Overall Mortality

The overall mortality rate after thrombosis was 22.7 per 1,000 person-years (95% CI 21.0–24.6), and the overall mortality rate for the control individuals was 4.7 per 1,000 person-years (95% CI 4.0–5.6). Figure 1 shows an increased risk of mortality for all patients compared with controls and for patients without malignancy compared with control individuals up to 8 y after the thrombotic event.

Kaplan-Meier survival curves for patients and controls.
Fig. 1. Kaplan-Meier survival curves for patients and controls.

Mortality of Patients with Malignancy

Patients with venous thrombosis and malignancy had, as expected, the highest risk of mortality. Overall, 55% of the patients' with malignancy and thrombosis died during follow-up, half of whom during the first year after thrombosis (Table 2). Patients with malignancy had a 17-fold increased risk of death (SMR 17.2; 95% CI 15.5–19.1) compared to the control group. Remarkably, when patients with malignancy and thrombosis were compared with individuals with malignancy without thrombosis they still had a five times higher rate of death (SMR 5.5; 95% CI 5.0–6.1) (Table 3).

Tab. 2. Cumulative incidences of mortality for different subgroups and controls overall, during the first year and during the first 5 y of follow-up.
Cumulative incidences of mortality for different subgroups and controls overall, during the first year and during the first 5 y of follow-up.
Individuals with malignancy excluded.

Tab. 3. Standardized mortality ratios.
Standardized mortality ratios.
SMRs are calculated with the nonthrombosis cohort as a reference.

Mortality Rates for Patients without Malignancy

Patients with venous thrombosis without malignancy had an overall 2-fold increased risk of mortality compared to the control group (Table 3). The risk was comparable for patients with different forms of thrombosis (DVT versus PE) and for patients with a provoked or an idiopathic thrombosis.

Table 4 shows the HRs year by year during follow-up. The relative risk of death was highest during the first 3 y, in all groups. Overall, patients with thrombosis had a persistent elevation in the risk of death, except for those with transient provoking factors; in this group the risk became, over time, similar to that of individuals who had provoking factors at baseline but did not suffer thrombosis. In contrast, for those who suffered idiopathic thrombosis, the risk of death remained over 2-fold increased up to 8 y after the thrombosis.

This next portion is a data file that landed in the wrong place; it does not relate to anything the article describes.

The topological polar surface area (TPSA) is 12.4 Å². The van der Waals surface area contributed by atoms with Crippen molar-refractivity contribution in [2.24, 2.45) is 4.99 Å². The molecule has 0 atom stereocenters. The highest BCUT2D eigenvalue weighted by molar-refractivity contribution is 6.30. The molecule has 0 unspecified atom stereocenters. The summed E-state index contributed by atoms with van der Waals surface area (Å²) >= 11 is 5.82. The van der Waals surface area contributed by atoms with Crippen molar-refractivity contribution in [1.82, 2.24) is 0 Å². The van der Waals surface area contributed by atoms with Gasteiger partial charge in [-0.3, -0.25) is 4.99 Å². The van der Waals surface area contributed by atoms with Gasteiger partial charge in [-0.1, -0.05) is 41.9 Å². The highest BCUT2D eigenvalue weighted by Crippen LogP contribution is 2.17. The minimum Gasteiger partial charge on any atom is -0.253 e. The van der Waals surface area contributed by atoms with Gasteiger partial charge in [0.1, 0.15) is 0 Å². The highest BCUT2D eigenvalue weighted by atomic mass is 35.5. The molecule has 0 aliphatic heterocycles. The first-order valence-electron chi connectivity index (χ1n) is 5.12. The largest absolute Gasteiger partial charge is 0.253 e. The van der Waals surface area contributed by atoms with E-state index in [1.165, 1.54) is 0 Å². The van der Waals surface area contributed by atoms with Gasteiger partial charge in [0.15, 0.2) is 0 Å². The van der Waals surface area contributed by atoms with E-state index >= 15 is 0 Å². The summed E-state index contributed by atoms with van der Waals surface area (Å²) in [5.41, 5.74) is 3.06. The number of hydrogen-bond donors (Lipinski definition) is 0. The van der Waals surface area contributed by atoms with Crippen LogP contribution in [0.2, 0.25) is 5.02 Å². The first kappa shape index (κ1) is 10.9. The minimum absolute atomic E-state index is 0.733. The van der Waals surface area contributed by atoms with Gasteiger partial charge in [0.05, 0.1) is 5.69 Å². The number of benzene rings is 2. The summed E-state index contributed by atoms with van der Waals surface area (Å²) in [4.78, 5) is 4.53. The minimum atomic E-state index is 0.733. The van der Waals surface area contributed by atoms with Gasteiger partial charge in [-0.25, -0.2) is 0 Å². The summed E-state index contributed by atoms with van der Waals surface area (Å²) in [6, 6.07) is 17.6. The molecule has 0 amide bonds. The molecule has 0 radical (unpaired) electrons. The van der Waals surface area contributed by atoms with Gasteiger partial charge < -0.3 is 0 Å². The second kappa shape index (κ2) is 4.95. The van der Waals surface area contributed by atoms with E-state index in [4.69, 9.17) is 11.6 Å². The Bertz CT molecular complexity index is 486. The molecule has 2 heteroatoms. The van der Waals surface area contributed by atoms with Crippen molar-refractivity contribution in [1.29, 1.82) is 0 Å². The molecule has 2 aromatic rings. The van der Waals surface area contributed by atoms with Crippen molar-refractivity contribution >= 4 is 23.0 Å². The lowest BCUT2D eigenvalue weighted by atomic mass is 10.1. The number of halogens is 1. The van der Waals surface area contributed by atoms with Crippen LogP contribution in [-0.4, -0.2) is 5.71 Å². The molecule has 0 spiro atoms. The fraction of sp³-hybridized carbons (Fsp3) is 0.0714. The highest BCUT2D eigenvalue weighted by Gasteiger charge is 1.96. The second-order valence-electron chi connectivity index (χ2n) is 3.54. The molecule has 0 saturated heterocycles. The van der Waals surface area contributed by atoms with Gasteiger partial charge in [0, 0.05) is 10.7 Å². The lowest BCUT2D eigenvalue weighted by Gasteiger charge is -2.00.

Tab. 4. Hazard ratios calculated per year with the control group as a reference.
Hazard ratios calculated per year with the control group as a reference.
All HRs were adjusted for age and sex and number of comorbidities.

The reduction of median life expectancy for those without malignancy was 5 y for men and women. The estimated median life expectancy was 76 for men and 79 for women compared to 81 and 84 y respectively for the Dutch population.

Comorbidity

Patients with thrombosis and without malignancy have an increased risk of death, which could be explained by concurrent other major disorders (Table 4). When we stratified our study population for those with and without concurrent disorders we found no difference in risk of death in the stratum of participants with comorbidities (HR 1.2 [0.9–1.7] for patients with venous thrombosis compared to controls). However, for patients without concurrent major disorders at time of thrombosis overall a HR of 2.5 (95 CI% 1.9–3.4) was found compared to controls without concurrent disorders and thrombosis. The increased risk of death among patients with venous thrombosis can therefore not be fully explained by the presence of these concurrent disorders.

Causes of Death

The main primary cause of death was malignancy (n = 392, 65%) followed by diseases of the circulatory (n = 80, 13%) and respiratory (n = 34, 6%) systems (Table 5). 24 patients died of PE (which is classified under circulatory) either as primary cause (n = 7) or as a complication (n = 17).

Tab. 5. Increased mortality per cause of death compared with the Dutch population.
Increased mortality per cause of death compared with the Dutch population.

Cause-specific mortality was compared with data from the general population. Patients had two times higher rates of deaths from diseases of the circulatory system (n = 80, SMR 2.0, 95% CI 1.6–2.5) and three times higher death rates of diseases from the respiratory system (n = 34, SMR 3.3, 95% CI 2.3–4.6) than the general population. Venous thrombosis and malignancy were the causes of death with the highest SMR compared to the general population (Table 5). Patients who died of diseases of the respiratory system mainly died of chronic obstructive pulmonary diseases or pneumonia as primary cause of death. Five patients died of either a subarachnoid or intracerebral hemorrhage of whom three were on anticoagulation treatment at time of death.